As long as I can remember my Mother took me to movies. It seemed like a weekly event, much like how I do it now on my own. That’s probably why it’s my preferred way to view films, on the big screen.
Now, on the other hand, My Father rarely went to the theater to see a movie. When he did it would be my Mother and I would be there as well. Most of these pictures would be comedies like Airplane! or the latest Pink Panther flick. But, one time we three went to see Visiting Hours. Odd choice, really. Still, it scared the hell out of my Father. It didn’t do much for me, though. A fact that was not lost on my Father.
There was only one time, just one time, when my Father took me to see something as Father and Son. That was for my birthday for that year. I would’ve been turning 16 years of age in 1981. At that time it was rare that many movie theaters cared if you were 17 or older to see R rated (or even unrated gore fest, for that matter). I could’ve seen it on my own or with friends. But, this was for my birthday and my Father wanted to take me to see anything I wanted to see.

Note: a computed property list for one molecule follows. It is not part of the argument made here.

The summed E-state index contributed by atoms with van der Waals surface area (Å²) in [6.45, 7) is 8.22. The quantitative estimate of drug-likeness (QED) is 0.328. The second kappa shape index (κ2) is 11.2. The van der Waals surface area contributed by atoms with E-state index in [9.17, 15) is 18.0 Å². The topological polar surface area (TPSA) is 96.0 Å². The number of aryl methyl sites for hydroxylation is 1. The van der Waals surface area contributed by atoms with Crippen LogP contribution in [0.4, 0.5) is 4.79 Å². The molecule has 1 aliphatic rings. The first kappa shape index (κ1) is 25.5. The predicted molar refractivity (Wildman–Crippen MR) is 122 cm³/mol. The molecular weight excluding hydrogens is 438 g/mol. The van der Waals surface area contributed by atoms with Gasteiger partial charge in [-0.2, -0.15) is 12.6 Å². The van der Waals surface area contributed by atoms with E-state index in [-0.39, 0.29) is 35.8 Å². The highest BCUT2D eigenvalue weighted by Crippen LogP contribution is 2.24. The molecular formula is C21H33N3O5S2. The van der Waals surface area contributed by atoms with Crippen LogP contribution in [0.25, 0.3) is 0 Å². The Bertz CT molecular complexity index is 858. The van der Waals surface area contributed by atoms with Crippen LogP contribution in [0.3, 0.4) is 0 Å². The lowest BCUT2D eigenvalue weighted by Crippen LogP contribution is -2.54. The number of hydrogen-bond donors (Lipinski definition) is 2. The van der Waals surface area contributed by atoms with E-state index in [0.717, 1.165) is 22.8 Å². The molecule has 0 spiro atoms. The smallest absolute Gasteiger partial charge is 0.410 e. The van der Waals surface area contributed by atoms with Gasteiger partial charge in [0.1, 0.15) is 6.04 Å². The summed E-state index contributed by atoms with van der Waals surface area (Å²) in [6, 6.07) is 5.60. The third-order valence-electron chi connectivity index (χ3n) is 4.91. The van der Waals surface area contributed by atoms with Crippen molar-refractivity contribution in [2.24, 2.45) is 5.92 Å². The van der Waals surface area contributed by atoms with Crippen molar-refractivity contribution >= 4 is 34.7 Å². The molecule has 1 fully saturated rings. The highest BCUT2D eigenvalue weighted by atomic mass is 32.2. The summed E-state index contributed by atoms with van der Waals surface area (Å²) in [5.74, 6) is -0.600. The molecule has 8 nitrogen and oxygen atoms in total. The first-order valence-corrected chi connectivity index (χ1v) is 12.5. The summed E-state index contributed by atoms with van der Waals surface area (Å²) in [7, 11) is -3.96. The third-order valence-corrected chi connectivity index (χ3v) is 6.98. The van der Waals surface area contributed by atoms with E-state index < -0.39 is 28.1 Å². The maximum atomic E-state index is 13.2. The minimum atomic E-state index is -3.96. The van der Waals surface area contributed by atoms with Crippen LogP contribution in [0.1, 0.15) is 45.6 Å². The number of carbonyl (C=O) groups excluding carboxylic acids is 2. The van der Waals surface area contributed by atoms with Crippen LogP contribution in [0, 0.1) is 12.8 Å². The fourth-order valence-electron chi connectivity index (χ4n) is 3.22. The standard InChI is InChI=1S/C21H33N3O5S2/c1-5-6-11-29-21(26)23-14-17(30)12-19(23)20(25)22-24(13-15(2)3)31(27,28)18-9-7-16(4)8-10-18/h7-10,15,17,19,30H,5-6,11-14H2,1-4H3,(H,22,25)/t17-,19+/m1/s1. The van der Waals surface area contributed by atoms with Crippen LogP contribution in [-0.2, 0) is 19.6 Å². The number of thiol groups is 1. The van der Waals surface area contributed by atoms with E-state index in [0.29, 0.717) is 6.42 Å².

And, that film was An American Werewolf In London.
Needless to say we were both impressed. I had already saw The Howling earlier that year, so I had experienced that style of transformation effects. But, my Father was floored, to say the least. He went on about how he was used to The Wolf Man with Lon Chaney Jr. He wasn’t expecting what was presented to us that night.
The thing is, that was the first and last time we ever went to see a movie together as Father and Son. The film was released in 1981. Eight years later, in 1989, my Father died. An American Werewolf In London isn’t just a fun and scary horror film, it holds a special place in my heart for the reason stated above.
Thanks to John Landis, David Naughton, Griffin Dunne, Jenny Agutter, and Rick Baker for a fond memory of my Father.
–Charles T. Cochran